The resulting mixture, a substance known as biological ink, is placed in a 3D printer. The 3D bioprinting process includes a precise layering of cells, biocompatible scaffolds, and allowing growth and maturation to eventually recapitulate a desired biological tissue, such as an organ. The printer is programmed to arrange different cell types and materials into a specific three-dimensional shape. After an organ is printed, doctors hope that it will integrate with existing tissues located in the body. Compared to the previously established tissue engineering methods, technologies utilized by 3D bioprinting systems allow for greater precision in the spatial relationship between the individual elements of the desired tissue. Research in regenerative medicine is currently being conducted to generate more complex and advanced organ systems using 3D bioprinting technology. Before printing production of organs is considered a viable treatment option, FDA approval is needed as the specifics regarding integration into the body are still being processed. As a leader in 3D bioprinting technology, the United States government has funded what is known as the “body on a chip project”, responsible for printing tissue samples that mimic the functions of major organs, including the heart, liver, and lungs. The technique is sophisticated and will benefit medical professionals’ attempts to replace failing organs in the 115,000 people on the organ transplant waiting list. The printing process could completely eliminate the organ transplant waiting list, increasing survival for more people, but consequently adding to the concern of overpopulation.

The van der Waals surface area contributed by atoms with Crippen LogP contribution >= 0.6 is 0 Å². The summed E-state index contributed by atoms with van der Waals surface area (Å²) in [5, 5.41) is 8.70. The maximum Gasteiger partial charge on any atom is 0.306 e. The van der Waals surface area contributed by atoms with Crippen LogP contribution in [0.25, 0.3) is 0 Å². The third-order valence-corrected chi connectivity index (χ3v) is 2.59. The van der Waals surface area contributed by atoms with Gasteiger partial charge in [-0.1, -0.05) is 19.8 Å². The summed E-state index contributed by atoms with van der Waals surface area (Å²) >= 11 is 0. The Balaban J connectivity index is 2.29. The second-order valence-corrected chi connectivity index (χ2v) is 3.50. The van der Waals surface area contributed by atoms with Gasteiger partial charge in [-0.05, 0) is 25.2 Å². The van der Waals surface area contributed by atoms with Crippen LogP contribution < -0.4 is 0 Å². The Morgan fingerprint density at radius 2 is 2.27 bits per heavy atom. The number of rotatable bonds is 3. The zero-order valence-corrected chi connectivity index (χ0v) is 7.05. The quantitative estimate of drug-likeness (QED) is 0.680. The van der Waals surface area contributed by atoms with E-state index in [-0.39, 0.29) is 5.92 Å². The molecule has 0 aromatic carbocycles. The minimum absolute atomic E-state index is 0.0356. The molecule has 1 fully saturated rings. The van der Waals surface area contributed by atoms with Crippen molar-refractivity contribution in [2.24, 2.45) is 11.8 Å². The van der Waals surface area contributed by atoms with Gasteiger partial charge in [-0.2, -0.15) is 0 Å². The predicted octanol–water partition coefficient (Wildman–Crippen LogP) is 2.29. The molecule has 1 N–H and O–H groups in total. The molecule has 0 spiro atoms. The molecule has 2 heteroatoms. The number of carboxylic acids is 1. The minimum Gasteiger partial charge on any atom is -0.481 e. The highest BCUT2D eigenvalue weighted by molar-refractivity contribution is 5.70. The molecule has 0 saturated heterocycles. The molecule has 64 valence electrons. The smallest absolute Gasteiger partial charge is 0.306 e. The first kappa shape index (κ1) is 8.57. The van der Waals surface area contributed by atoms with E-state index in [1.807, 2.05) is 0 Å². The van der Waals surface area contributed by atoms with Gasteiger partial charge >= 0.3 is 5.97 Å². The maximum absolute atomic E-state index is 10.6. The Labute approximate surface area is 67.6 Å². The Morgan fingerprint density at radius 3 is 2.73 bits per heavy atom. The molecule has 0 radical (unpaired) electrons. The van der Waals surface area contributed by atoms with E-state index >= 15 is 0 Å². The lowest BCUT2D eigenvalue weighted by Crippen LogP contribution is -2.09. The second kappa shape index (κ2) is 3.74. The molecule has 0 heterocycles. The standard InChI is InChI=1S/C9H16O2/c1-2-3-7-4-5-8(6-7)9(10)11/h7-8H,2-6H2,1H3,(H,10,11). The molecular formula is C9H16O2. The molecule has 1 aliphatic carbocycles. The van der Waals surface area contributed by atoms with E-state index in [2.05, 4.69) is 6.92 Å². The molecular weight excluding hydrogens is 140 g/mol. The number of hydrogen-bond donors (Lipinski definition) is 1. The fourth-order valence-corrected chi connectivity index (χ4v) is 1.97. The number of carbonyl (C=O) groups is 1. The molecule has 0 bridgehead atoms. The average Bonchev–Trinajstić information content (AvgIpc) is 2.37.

The Recommendation Overpopulation protection requires sacrifice in order to sustain living conditions. In order to prevent overpopulation, but not limit medical advancements, policies that ensure people are applying scientific discoveries ethically will be important. This solution relies on the second amendment to allow individuals to evoke their religious freedom in determining life and death decisions as they are related to medical scientific advancements. The limitation will be whether humans will hold themselves to a moral standard of respecting life and death decision-making for this solution to be effective. Another limitation will be the ability for some individuals to afford these medical advancements and others will not be able to afford them at all. This will create a potential divide among these groups and how they respond to the availability of medical advancements. Overpopulation will not become an issue if our Constitution helps people make moral and ethical decision making on their own and within their ability to pay for treatment using medical advancements